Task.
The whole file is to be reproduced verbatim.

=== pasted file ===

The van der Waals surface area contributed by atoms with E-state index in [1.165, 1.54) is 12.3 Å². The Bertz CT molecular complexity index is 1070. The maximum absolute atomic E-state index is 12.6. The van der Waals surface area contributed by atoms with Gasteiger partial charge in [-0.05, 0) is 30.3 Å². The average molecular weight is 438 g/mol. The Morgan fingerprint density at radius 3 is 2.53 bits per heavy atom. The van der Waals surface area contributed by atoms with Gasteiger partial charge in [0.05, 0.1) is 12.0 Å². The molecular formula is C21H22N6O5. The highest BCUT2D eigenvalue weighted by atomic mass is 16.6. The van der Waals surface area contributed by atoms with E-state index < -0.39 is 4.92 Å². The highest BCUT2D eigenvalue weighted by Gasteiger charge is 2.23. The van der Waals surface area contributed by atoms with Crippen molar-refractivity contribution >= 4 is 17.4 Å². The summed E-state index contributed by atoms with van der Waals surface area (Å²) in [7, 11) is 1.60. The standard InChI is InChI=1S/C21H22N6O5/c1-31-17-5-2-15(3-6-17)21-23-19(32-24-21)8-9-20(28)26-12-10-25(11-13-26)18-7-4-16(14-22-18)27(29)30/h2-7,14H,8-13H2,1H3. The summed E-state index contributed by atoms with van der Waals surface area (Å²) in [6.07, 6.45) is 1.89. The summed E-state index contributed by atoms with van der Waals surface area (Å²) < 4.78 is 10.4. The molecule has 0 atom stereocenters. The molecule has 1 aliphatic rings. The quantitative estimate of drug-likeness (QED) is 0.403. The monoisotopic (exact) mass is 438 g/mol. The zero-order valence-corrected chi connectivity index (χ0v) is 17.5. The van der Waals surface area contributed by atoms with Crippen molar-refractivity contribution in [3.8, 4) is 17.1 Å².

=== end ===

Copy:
The van der Waals surface area contributed by atoms with E-state index in [1.165, 1.54) is 12.3 Å². The Bertz CT molecular complexity index is 1070. The maximum absolute atomic E-state index is 12.6. The van der Waals surface area contributed by atoms with Gasteiger partial charge in [-0.05, 0) is 30.3 Å². The average molecular weight is 438 g/mol. The Morgan fingerprint density at radius 3 is 2.53 bits per heavy atom. The van der Waals surface area contributed by atoms with Gasteiger partial charge in [0.05, 0.1) is 12.0 Å². The molecular formula is C21H22N6O5. The highest BCUT2D eigenvalue weighted by atomic mass is 16.6. The van der Waals surface area contributed by atoms with E-state index < -0.39 is 4.92 Å². The highest BCUT2D eigenvalue weighted by Gasteiger charge is 2.23. The van der Waals surface area contributed by atoms with Crippen molar-refractivity contribution >= 4 is 17.4 Å². The summed E-state index contributed by atoms with van der Waals surface area (Å²) in [7, 11) is 1.60. The standard InChI is InChI=1S/C21H22N6O5/c1-31-17-5-2-15(3-6-17)21-23-19(32-24-21)8-9-20(28)26-12-10-25(11-13-26)18-7-4-16(14-22-18)27(29)30/h2-7,14H,8-13H2,1H3. The summed E-state index contributed by atoms with van der Waals surface area (Å²) in [6.07, 6.45) is 1.89. The summed E-state index contributed by atoms with van der Waals surface area (Å²) < 4.78 is 10.4. The molecule has 0 atom stereocenters. The molecule has 1 aliphatic rings. The quantitative estimate of drug-likeness (QED) is 0.403. The monoisotopic (exact) mass is 438 g/mol. The zero-order valence-corrected chi connectivity index (χ0v) is 17.5. The van der Waals surface area contributed by atoms with Crippen molar-refractivity contribution in [3.8, 4) is 17.1 Å².